In the late 1800s, settlers converted the Ohop Valley to pastures and farm fields, turning a once meandering Ohop Creek into a straight-flowing ditch to drain the valley for dairy farming. The process drastically transformed the landscape, reducing its ability to provide spawning and rearing habitat for historical salmon populations, including chum, pink, coho, and Chinook salmon, as well as steelhead and cutthroat trout. As a major tributary to the Nisqually, the loss of this habitat was detrimental to these salmon and has contributed to decreased populations and the listing of Chinook and steelhead as threatened under the Endangered Species Act. Substantial work has been done to address the historic habitat degradation, however new science points to another more modern threat to salmon recovery.
Over the past 15 years, watershed partners have worked together to implement the Lower Ohop Creek Restoration Project, transforming the lower section of Ohop Creek and the surrounding valley, converting it back to what it looked like prior to settlement. Completed over two phases of construction, over 2 miles of Ohop Creek have been remeandered, derelict structures and invasive plant species removed, and large woody debris placed throughout the valley floor. As part of the restoration, nearly 200,000 native trees and shrubs have been planted across 180 acres of floodplain.
The restoration of Ohop Creek is a major step in recovering Nisqually salmon, but stormwater pollution that comes of off roadways has been recently identified as a major threat to recovery. Some of the harmful components of stormwater include heavy metals and microscopic tire particles. Traffic volume along Highway 7, which crosses Ohop Creek near the Town of Eatonville, has been on the rise due to population growth of the Puget Sound region resulting in more of these chemicals entering Ohop Creek. According to Washington State’s Department of Transportation’s 2019 annual average daily traffic data, assuming four tires per vehicle, roughly 12 pounds of microscopic tire particles are released at this site throughout the year. Scientists have recently discovered that these tire dust particles contain a chemical known as 6PPD-Quinone, which causes mortality in salmon, especially coho, in low quantities. The Nisqually Indian Tribe and Long Live the Kings have partnered with Cedar Grove, an environmental solutions company, to pilot a mobile biofiltration system designed specifically to capture and filter stormwater run-off from Highway 7.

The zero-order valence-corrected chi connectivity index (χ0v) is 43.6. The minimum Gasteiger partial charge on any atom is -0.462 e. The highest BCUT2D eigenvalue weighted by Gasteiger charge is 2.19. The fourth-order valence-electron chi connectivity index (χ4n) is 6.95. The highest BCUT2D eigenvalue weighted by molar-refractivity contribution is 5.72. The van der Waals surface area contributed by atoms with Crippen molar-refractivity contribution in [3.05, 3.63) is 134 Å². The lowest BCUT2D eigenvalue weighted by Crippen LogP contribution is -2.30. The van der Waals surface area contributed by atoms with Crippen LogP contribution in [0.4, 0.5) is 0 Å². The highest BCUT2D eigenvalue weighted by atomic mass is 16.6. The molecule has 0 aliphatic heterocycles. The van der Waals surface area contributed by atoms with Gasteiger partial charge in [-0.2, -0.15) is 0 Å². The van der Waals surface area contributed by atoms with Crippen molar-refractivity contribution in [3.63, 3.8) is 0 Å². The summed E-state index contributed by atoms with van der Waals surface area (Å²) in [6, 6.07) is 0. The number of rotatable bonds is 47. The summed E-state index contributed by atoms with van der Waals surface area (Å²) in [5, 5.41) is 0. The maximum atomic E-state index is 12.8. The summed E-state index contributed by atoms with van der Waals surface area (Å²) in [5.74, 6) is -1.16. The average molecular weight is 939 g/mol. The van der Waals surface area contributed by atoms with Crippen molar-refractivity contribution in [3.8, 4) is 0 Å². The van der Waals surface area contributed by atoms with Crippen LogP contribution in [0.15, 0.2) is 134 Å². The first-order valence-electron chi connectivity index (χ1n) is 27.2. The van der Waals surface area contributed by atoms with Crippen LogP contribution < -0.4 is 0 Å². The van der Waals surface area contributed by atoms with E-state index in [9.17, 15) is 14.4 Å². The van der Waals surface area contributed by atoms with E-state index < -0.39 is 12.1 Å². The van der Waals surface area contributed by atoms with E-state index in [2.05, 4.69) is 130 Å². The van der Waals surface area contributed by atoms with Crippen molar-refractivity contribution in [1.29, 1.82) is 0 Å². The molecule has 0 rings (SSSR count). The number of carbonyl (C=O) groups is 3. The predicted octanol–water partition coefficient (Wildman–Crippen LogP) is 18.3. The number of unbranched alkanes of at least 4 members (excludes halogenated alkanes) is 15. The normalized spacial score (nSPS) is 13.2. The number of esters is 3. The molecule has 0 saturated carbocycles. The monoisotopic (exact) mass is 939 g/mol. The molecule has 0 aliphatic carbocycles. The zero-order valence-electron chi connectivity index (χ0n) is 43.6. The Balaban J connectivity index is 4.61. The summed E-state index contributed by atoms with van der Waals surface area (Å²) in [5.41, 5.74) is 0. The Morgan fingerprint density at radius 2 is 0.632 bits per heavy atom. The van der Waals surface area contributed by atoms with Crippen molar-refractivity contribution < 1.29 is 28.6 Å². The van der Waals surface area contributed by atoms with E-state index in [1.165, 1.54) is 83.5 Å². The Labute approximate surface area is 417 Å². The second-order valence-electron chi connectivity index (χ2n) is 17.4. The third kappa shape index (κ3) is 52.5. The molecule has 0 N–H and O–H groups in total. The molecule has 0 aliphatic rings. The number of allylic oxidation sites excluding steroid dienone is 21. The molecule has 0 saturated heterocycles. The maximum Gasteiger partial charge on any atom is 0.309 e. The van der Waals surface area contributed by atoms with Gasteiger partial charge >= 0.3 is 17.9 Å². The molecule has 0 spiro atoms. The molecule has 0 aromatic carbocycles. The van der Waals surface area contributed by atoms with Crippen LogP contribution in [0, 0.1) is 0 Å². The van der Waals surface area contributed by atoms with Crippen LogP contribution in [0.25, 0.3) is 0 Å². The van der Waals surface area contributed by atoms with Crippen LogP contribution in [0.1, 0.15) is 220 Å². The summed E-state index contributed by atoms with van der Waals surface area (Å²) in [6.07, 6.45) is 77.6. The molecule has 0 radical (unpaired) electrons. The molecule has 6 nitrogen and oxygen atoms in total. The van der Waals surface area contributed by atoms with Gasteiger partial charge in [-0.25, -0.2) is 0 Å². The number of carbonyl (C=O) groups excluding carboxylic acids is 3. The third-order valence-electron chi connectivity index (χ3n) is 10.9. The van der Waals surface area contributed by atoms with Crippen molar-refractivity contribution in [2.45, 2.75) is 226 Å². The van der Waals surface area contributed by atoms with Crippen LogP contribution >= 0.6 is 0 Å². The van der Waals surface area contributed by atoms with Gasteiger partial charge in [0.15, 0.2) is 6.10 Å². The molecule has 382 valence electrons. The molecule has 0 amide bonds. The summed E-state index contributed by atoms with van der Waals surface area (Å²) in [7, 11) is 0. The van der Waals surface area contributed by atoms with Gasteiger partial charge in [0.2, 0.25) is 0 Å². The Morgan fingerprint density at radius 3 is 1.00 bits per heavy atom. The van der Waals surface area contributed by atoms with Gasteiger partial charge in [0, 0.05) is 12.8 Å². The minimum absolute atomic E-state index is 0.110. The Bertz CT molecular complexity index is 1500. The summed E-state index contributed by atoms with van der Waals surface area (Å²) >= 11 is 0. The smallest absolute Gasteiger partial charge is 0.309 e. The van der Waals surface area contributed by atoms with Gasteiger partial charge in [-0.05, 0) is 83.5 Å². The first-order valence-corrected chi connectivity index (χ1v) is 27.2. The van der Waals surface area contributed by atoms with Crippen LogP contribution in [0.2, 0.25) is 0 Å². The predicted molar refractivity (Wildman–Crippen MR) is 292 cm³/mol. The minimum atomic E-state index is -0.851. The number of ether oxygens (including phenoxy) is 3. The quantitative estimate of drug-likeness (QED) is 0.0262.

In January 2022, the unit was installed between the two bridge crossings along Highway 7, in close proximity to Ohop Creek. The size of the unit allows for the collection of 91% of the roadway run-off. With each significant rain event, the system automatically collects water quality samples at three locations: where the run-off enters the filtration system, the middle of the system, and at the outlet where the water is discharged onto the Ohop Creek floodplain. The water samples allow researchers to test the effectiveness of Cedar Grove’s system at removing harmful contaminants. These samples are tested for their chemical and toxicological composition, including heavy metals, ammonia, dissolved organic carbon, total suspended solids, nitrates, nitrites, total phosphorus, and polycyclic aromatic hydrocarbons (PAH’s). Additionally, the composite samples are shared with Washington State University to assess biological impacts and University of Washington’s Tacoma Campus to test for 6PPD and 6PPD-Quinone.
The biofiltration system is mobile, relatively inexpensive, and scalable for different stormwater filtration needs. If the system can safely remove harmful chemicals and prevent them from polluting salmon streams, don’t be surprised if you see the use of this system become widespread. In the very near future, stormwater filtration systems will go hand in hand with habitat restoration as a principal salmon recovery tool.
By the end of April, the Ohop biofiltration system had encountered two significant rain events and the data analysis is underway. Stay tuned for results coming this winter!
Authors: Ashley Von Essen is the Lead Entity Coordinator at the Nisqually Indian Tribe. Ashley Bagley is a Project Manager at Long Live the Kings. This article was originally published in the Summer 2022 issue of Yil-Me-Hu, the Nisqually Watershed Salmon Recovery newsletter. Read the full issue here.
Project partners include: Nisqually Indian Tribe, Long Live the Kings, Cedar Grove, Fremont Analytical, Herrera Environmental Consultants, Nisqually Land Trust, University of Washington at Tacoma, Washington State Department of Transportation, Washington State University at Puyallup.
Financial support for this project was provided by: Nisqually Indian Tribe, Puget Sound Stewardship and Mitigation Fund, Royal Bank of Canada, Sustainable Path Foundation, and Washington Sea Grant.